Some warranty, eh? Everybody with any intelligence – and, granted, that leaves a few people out – uses the net. They use it carefully, if they’re interested in the facts or don’t want to get hurt –  both of which, as the Bureau never tires of pointing out to the Cesspit floaters, are the same thing. The net reflects the wild, often crooked and unsavoury chaos of life itself while the media image of life is pure fiction. People with sense, though, know that just as you can't use the media but only passively consume it, you have to use the net or else it will use you: result  Click and Regret!
Only the barmy or thick choose an hotel on the basis of a single Trip Advisor review: the rest of us know the site is crammed with shills, paid promoters, people with a grudge and all the rest of it. What do we do? We read a good selection analytically, use Google Earth if we want to, weed out the dross and about 99.99% of the time we end up in a hotel in the Alps with a view  as beautiful as its website pics suggest and no Tyrolean dancing. And the same goes for the rest of the net. In spades. But what about a hotel review in the travel pages of the MSM? The Times, say. How do we use or evaluate that? How do we claim on the warranty?

No Returns!

The real death sentence for the current MSM model is that you can’t use it because it's one-way and they deliberately hide everything you need to know. It’s not accountability that the MSM lacks, as  Scouser   Leveson insisted, it’s transparency - and that will never change now. We can suss out the dodgy Trip Advisor hotel write-ups most of the time but what can we do against a corrupt and obsolete culture of hiding everything that matters?

Like, in this trivial instance, who provided the hotel story? What perks did the journalist get? Was a PR company or other hollowing-out parasite involved?  Did  any of them  know the owner? Trivial, yes. But not trivial at all when the story’s not about an hotel but about a politician’s life and sexual tastes or a crucial vote or a couple of vulgar arguidos in a missing child horror case. When someone on the net - no names - makes a claim but can't produce evidence for it then at least we can follow it up and see the deception for ourselves - even if pointing it out to suckers is a waste of time. Yet  the MSM has got away with the "a source said" rubbish for decades without anyone condemning its obvious invitation to deceive.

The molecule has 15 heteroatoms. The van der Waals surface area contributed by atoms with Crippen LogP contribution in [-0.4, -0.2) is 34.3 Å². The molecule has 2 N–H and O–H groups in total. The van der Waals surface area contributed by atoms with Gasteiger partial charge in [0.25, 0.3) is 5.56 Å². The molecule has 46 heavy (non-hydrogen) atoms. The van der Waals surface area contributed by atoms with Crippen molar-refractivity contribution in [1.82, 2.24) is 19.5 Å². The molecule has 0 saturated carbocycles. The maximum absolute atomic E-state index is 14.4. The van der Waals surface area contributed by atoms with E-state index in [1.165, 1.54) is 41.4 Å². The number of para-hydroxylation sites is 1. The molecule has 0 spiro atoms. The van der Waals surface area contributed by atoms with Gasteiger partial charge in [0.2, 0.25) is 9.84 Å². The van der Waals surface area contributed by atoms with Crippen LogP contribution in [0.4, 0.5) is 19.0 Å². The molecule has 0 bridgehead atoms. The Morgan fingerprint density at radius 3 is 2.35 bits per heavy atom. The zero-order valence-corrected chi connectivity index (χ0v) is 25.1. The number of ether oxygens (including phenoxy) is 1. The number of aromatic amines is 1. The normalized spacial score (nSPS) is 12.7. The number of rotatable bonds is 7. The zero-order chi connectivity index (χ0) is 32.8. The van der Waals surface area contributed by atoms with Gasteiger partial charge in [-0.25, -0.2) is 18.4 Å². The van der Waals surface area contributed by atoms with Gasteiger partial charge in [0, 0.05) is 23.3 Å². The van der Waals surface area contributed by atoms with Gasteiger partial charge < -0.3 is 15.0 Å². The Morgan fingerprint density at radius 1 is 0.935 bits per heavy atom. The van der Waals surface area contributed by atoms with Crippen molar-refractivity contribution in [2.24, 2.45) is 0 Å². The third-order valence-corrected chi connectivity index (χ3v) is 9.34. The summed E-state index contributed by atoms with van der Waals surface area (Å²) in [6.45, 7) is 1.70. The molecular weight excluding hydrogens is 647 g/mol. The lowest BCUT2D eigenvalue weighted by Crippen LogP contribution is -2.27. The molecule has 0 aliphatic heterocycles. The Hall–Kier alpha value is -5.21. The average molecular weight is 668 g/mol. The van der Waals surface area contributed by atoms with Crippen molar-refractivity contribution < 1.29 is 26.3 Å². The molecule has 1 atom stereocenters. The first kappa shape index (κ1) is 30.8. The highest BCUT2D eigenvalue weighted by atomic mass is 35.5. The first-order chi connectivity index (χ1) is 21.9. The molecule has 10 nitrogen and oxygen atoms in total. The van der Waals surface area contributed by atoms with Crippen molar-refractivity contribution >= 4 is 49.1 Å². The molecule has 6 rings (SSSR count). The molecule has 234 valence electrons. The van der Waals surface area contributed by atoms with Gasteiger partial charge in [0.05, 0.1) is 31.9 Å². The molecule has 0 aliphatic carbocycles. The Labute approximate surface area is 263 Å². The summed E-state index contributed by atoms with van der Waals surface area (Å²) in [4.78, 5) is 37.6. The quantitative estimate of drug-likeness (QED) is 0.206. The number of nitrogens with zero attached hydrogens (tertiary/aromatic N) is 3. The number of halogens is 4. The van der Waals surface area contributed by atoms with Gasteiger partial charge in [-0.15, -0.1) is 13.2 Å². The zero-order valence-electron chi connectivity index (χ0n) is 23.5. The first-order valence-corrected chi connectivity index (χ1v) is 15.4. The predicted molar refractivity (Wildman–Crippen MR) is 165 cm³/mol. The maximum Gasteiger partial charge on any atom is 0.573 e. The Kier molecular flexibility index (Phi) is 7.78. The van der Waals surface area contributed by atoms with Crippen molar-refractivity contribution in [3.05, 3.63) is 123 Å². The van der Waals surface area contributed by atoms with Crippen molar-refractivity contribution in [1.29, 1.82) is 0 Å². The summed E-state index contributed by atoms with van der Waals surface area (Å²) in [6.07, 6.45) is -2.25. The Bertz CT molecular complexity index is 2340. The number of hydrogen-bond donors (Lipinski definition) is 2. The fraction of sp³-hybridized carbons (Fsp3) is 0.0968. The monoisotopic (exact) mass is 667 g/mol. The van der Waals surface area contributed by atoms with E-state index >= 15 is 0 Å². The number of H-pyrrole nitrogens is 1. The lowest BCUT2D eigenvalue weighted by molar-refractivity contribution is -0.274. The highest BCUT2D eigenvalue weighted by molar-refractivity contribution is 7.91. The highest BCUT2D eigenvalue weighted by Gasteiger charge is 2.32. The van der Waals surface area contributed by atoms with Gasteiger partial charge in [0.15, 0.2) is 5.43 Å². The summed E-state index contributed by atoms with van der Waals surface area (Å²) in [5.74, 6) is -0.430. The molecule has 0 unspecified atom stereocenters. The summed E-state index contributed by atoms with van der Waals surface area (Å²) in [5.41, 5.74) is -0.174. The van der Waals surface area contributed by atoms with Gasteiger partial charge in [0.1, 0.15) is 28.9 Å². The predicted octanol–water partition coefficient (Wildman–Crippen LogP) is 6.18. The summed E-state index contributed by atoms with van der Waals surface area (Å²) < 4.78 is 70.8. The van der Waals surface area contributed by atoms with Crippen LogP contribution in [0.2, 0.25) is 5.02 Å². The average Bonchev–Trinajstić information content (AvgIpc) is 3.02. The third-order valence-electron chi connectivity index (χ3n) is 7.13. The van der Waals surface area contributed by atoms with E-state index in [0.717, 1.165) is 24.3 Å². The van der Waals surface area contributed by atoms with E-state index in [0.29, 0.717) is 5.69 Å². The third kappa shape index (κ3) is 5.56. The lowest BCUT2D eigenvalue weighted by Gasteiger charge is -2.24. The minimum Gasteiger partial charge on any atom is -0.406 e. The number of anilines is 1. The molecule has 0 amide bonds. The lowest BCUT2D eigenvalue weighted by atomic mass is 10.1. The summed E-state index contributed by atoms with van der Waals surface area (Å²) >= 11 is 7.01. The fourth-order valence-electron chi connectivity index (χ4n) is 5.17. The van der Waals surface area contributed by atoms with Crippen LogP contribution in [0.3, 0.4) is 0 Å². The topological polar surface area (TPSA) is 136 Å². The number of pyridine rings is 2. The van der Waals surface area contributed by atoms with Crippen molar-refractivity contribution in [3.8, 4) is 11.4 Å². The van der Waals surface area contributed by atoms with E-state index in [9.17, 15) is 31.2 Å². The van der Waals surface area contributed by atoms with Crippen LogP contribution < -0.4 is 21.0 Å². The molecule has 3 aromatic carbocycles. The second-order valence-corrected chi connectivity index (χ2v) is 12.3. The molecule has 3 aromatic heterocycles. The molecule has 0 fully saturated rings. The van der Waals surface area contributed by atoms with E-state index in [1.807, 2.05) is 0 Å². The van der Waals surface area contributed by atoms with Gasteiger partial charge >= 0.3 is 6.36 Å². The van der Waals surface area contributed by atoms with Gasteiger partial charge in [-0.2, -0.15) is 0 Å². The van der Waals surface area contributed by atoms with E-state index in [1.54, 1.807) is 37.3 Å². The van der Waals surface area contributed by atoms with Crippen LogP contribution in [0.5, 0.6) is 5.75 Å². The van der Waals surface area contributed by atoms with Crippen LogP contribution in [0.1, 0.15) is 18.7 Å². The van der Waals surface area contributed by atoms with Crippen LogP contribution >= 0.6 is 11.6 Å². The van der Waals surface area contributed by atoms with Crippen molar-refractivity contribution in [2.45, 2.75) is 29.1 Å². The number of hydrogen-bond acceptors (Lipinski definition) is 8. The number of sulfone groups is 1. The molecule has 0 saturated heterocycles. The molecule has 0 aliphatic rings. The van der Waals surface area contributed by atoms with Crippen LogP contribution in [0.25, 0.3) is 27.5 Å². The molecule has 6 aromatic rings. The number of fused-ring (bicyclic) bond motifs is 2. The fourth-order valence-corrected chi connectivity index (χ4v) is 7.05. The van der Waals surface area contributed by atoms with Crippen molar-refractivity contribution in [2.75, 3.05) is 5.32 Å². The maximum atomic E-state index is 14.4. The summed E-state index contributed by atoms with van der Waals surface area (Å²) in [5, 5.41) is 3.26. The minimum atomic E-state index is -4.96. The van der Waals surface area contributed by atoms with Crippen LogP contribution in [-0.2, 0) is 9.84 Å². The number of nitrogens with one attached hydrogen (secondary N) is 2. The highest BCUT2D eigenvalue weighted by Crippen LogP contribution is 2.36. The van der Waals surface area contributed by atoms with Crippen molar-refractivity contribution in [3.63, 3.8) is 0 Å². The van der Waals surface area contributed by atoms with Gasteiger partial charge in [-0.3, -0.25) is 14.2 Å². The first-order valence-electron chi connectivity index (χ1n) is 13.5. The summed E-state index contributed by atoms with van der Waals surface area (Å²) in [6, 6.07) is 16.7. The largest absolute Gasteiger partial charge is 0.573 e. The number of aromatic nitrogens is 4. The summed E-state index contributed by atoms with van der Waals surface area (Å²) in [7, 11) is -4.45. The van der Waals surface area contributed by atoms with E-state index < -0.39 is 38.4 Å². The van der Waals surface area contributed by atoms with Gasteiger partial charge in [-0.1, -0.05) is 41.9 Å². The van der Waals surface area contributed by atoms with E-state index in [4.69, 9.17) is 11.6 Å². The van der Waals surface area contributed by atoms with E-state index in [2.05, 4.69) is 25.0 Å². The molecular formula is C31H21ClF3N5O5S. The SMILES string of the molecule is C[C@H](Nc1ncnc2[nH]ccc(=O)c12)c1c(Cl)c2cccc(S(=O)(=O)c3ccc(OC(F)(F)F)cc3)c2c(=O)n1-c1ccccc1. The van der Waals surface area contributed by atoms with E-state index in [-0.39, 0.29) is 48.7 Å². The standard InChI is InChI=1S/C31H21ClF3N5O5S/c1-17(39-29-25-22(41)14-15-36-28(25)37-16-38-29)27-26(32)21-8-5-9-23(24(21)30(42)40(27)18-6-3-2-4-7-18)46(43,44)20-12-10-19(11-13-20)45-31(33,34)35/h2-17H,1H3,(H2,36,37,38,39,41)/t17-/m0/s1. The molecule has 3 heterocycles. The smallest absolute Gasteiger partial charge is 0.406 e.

And all that, of course, applies to David James Smith  and the Times when they so accurately foreshadowed the future of the MSM with the McCann story. They never made it clear how  Beyond the Smears was provided to the Times, never told us how  the couple’s PR spinners were involved, never told us what agreements, tacit or otherwise, had been made with the couple, never told us about the significant gaps in the narrative, never said what control the pair had over content. Most of all they never helped us with the  question that we now know matters most in the modern  information  world, the question that you need an answer to before doing anything, even reading on – why was it written? Whether on the net or the MSM, whether the subject is Bitcoin, Viagra,  Tony Blair or Brexit - why was it written? Who gains? 
That David James Smith article was in fact a trailer for all that  the MSM was to become. We didn't enter the media-created "Post-Fact World" in 2016. We glimpsed it in 2007 and it stank as much then as it does now. Then it was the stink of deception; now it's the  stench of MSM putrefaction as it rots away.